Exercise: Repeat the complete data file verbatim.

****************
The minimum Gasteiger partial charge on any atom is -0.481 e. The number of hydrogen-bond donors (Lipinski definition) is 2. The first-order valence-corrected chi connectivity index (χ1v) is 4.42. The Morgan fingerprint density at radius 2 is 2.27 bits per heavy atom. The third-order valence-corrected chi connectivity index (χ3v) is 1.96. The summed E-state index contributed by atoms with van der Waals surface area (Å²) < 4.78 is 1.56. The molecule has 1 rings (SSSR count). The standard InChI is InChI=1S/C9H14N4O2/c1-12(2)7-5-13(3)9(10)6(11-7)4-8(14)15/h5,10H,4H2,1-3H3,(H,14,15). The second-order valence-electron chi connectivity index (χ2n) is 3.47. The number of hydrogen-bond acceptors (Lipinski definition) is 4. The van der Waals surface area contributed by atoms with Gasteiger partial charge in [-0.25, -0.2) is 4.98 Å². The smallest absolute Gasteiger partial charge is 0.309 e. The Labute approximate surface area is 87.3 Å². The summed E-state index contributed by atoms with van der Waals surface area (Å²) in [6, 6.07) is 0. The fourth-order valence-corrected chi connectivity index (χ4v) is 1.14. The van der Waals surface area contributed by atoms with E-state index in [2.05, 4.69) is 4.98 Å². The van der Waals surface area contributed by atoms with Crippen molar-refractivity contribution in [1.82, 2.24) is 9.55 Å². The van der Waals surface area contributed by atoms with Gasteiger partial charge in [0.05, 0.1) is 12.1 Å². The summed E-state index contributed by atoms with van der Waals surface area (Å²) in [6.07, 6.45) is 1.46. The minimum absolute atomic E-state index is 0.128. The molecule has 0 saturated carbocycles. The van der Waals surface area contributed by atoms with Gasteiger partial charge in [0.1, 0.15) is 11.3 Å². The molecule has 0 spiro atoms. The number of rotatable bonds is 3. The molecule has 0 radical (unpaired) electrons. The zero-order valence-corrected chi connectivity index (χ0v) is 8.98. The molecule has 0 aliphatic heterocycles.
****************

The minimum Gasteiger partial charge on any atom is -0.481 e. The number of hydrogen-bond donors (Lipinski definition) is 2. The first-order valence-corrected chi connectivity index (χ1v) is 4.42. The Morgan fingerprint density at radius 2 is 2.27 bits per heavy atom. The third-order valence-corrected chi connectivity index (χ3v) is 1.96. The summed E-state index contributed by atoms with van der Waals surface area (Å²) < 4.78 is 1.56. The molecule has 1 rings (SSSR count). The standard InChI is InChI=1S/C9H14N4O2/c1-12(2)7-5-13(3)9(10)6(11-7)4-8(14)15/h5,10H,4H2,1-3H3,(H,14,15). The second-order valence-electron chi connectivity index (χ2n) is 3.47. The number of hydrogen-bond acceptors (Lipinski definition) is 4. The van der Waals surface area contributed by atoms with Gasteiger partial charge in [-0.25, -0.2) is 4.98 Å². The smallest absolute Gasteiger partial charge is 0.309 e. The Labute approximate surface area is 87.3 Å². The summed E-state index contributed by atoms with van der Waals surface area (Å²) in [6, 6.07) is 0. The fourth-order valence-corrected chi connectivity index (χ4v) is 1.14. The van der Waals surface area contributed by atoms with E-state index in [2.05, 4.69) is 4.98 Å². The van der Waals surface area contributed by atoms with Crippen molar-refractivity contribution in [1.82, 2.24) is 9.55 Å². The van der Waals surface area contributed by atoms with Gasteiger partial charge in [0.05, 0.1) is 12.1 Å². The summed E-state index contributed by atoms with van der Waals surface area (Å²) in [6.07, 6.45) is 1.46. The minimum absolute atomic E-state index is 0.128. The molecule has 0 saturated carbocycles. The van der Waals surface area contributed by atoms with Gasteiger partial charge in [0.1, 0.15) is 11.3 Å². The molecule has 0 spiro atoms. The number of rotatable bonds is 3. The molecule has 0 radical (unpaired) electrons. The zero-order valence-corrected chi connectivity index (χ0v) is 8.98. The molecule has 0 aliphatic heterocycles.